Friday, September 16, 2011

Appearances aren't always reality

Stumbled upon this interview with Rabbi Rick Jacobs from three years ago, about CHABAD and how we as Reform Jews should respond to them. (for those who don't know, CHABAD, or the Lubuvitcher movement, is a Chasidic, what is often called "Ultra-Orthodox" movement devoted to what we could call today 'Outreach'; that is, creating programming to reach as many Jews as possible and get them to join their movement, for the purpose of bringing about the time of the Messiah).

I have always had a problem with CHABAD, which tends to take people by surprise. After all, I've studied Chasidut and use a lot of Chasidic material in my own teaching and spiritual practice. And yet I have this really visceral response to them as an organization. Because of that really energetic (okay, angry) response, I don't do a very good job of explaining my position. It's not because of their practices or beliefs--I've studied that Tanya (the spiritual writings of their founder, Shneur Zalman of Liadi), and have learned tremendously from their outreach approach. My problem with them isn't even philosophical; while I strongly believe in a Judaism that is egalitarian and recognizes the holiness of every individual (Jewish and non-), I recognize their right as a group to practice a different Judaism, and no matter how much I may disagree with them on those issues, there is a place in the market of ideas for them to sell their wares. I don't even care that they accuse Reform of being inauthentic; it wouldn't be the first time, after all. And, anyone who has read a lousy self-help book will tell you that someone else cannot make me feel anything: if, at the end of the day, I regard my practice as inauthentic or irrelevant, it is because I believe it to be so, because of my doubts and insecurities.

And, in truth, CHABAD offers (like any other movement) an opportunity for spiritual searching and exploration. Not better or worse than any other (though perhaps with better marketing): but a different approach that can be appealing for some (or just appealing in one moment).

My issue with them has always been this profound sense that they're not being honest, either within their movement or with those they encounter. I have seen Chabad community centers (really, synagogues, but call them what you will) use other congregations' directories to recruit members and donors, advertise themselves as egalitarian (!), refuse to participate in community institutions (with two exceptions: a) there's money involved and b) they think they can show up others in the community in some way). Others smarter than me have written and commented that this emerges from their sense of mission--only they have the truth (look to their name: CHABAD is an acronym for Chochma, Bina v'Da'at--Wisdom, Understanding and Knowledge) and the means to bring about mashiachtzeit (the Messianic Age), so why should they partner with others unless it's to their advantage? Better to get everyone to come to their side of the table. And if they have to break a few congregations and JCCs and Hillels along the way, so be it. Nothing personal: just business.

And really, my problem isn't even their 'business model' (pardon the expression), though I really don't like that 'winner take all' approach. It's that we buy into it. How many of us (myself included) shry gavult over slick marketing materials, over super-attentive rabbis saying slick things? How many of us complain about tactics? How much energy have I spent as a rabbi agonizing over 'how to get CHABAD'?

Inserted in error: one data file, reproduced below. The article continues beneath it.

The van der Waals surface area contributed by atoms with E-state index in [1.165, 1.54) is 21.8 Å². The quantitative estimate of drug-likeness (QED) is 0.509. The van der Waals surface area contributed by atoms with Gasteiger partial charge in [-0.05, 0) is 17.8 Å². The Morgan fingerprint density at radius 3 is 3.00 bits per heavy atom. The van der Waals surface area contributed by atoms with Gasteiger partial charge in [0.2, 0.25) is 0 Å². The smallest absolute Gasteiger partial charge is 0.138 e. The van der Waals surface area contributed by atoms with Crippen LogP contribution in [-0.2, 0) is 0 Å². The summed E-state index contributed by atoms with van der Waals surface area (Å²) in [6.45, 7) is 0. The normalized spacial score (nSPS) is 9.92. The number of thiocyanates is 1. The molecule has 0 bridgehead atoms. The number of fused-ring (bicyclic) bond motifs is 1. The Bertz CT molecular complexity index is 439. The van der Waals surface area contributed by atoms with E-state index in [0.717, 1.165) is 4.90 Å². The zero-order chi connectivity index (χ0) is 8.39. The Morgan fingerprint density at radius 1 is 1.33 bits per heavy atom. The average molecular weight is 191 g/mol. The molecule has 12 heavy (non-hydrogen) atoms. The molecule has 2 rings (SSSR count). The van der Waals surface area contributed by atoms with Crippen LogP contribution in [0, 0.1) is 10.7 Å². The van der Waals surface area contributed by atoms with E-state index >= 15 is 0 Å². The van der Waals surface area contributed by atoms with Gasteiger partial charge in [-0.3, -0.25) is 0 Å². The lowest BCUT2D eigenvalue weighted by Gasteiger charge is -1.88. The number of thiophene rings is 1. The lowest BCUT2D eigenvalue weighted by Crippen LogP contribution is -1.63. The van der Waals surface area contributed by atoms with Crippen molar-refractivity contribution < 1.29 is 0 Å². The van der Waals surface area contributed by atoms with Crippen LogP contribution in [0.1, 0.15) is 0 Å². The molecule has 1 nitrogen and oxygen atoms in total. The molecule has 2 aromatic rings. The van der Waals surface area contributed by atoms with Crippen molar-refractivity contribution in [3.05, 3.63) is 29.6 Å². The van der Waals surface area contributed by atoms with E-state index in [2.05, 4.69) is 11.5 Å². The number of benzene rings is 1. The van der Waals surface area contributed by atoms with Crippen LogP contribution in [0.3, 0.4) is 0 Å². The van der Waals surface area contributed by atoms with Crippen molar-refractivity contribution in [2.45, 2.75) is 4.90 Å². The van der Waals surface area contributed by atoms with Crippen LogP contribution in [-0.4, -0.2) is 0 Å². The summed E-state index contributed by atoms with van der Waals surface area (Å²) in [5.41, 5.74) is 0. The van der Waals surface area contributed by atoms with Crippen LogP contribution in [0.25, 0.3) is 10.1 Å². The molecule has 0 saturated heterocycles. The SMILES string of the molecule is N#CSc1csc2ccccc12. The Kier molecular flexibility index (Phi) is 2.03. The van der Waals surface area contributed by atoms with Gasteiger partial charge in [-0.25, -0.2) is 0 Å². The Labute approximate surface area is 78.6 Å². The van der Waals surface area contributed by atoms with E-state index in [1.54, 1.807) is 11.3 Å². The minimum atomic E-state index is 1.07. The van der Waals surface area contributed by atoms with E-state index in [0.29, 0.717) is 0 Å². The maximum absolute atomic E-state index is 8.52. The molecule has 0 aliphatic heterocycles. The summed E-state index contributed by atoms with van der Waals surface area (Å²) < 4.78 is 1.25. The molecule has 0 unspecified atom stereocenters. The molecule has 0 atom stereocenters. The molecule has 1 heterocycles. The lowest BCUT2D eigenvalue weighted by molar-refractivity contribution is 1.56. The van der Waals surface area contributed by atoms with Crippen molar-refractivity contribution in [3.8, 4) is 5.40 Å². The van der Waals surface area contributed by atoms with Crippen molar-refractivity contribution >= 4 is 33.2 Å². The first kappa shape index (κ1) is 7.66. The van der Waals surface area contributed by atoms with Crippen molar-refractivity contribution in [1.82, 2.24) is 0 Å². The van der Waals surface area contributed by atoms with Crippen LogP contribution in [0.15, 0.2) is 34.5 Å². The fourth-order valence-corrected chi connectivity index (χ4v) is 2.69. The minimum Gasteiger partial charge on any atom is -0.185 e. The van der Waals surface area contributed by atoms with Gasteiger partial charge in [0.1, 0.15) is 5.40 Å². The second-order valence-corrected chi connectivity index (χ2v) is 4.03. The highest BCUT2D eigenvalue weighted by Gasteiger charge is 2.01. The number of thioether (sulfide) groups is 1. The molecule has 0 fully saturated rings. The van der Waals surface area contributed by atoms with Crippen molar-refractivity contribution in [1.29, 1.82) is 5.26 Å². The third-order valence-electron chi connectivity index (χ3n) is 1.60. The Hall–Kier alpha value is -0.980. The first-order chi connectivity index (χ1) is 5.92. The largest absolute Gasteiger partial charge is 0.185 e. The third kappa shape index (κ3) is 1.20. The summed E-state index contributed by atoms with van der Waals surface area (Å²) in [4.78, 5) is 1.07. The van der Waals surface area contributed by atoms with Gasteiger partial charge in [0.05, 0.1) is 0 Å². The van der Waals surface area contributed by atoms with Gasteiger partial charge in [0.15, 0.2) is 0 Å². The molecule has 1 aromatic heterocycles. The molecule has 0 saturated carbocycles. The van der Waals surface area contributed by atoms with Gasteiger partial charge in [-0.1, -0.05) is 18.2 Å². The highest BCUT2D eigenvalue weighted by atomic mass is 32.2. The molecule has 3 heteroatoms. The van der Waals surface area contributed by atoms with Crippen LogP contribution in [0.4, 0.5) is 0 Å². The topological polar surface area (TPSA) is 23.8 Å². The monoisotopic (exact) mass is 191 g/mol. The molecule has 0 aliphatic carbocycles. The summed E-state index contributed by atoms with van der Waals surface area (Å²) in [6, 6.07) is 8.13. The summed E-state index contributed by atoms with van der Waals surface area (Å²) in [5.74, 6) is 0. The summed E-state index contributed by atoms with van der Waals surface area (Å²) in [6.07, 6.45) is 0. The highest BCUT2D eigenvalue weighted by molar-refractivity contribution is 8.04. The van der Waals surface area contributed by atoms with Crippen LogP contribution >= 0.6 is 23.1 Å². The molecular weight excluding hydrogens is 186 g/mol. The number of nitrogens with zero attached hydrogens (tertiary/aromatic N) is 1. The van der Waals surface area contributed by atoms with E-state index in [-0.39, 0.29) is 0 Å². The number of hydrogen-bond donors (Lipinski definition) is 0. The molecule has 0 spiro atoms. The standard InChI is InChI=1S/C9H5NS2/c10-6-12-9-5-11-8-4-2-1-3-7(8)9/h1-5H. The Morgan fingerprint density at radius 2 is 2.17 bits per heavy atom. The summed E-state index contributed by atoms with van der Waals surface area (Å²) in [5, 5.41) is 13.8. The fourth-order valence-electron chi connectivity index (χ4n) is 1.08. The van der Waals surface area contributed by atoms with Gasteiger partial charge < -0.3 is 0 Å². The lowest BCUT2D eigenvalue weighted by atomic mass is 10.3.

Years ago I remember being in a meeting with my colleagues and laypeople and saying that the best response was to create a superior product. I don't believe that anymore; Judaism can't be a zero-sum game (thanks to Donniel Hartman for teaching me that one--at the CCAR conference in Atlanta in 2007). And it can't be about mere survival: of the People, of the State, of individual institutions. At the end of the day, it's about survival of an idea, and about believing in that idea, being passionate over that idea, so much so that we want to share it with others. We spend too much time looking at the wrong data: we look at membership numbers, at attendance at programs, because those are easy metrics. But at the end of the day, Reform needs to be more about what we believe than how many of us there are in North America.

Rick ends the interview with the following exchange:

As a Reform rabbi, I think that their role ought to be as one of the spiritual paths within Jewish life. A passionate, committed, very authentic path, but one of the paths and not the path, not a hierarchically overarching path making others seem less authentic or less serious.I was in midtown Manhattan, and I'm walking down the street and this wonderful friendly warm Chabadnik stops me and says, 'Are you Jewish?' I'm walking along, I'm wearing a grey suit. I don't know, maybe I have curly Jewish hair. I said, 'Yes, are you?' And he looked at me and started to laugh and he pointed to his tzit tzit and to his beard. I said, 'You know, appearances are not always reality.'

 I truly believe we are most successful when what we appear to be is what we truly are: that there is no difference between the outside and the inside, that we believe in our own authenticity as Jews providing meaningful, spiritual Jewish encounters: in Torah, in social justice, in worship, in life cycle and community, experiences that are welcoming, that are open, non-judgmental, and egalitarian. As Rick says, we didn't become the largest movement in America by provided a watered-down product, and CHABAD doesn't have the market share of wisdom, understanding and knowledge. We offer something that resonates deeply with people, and I'm always going to celebrate that.

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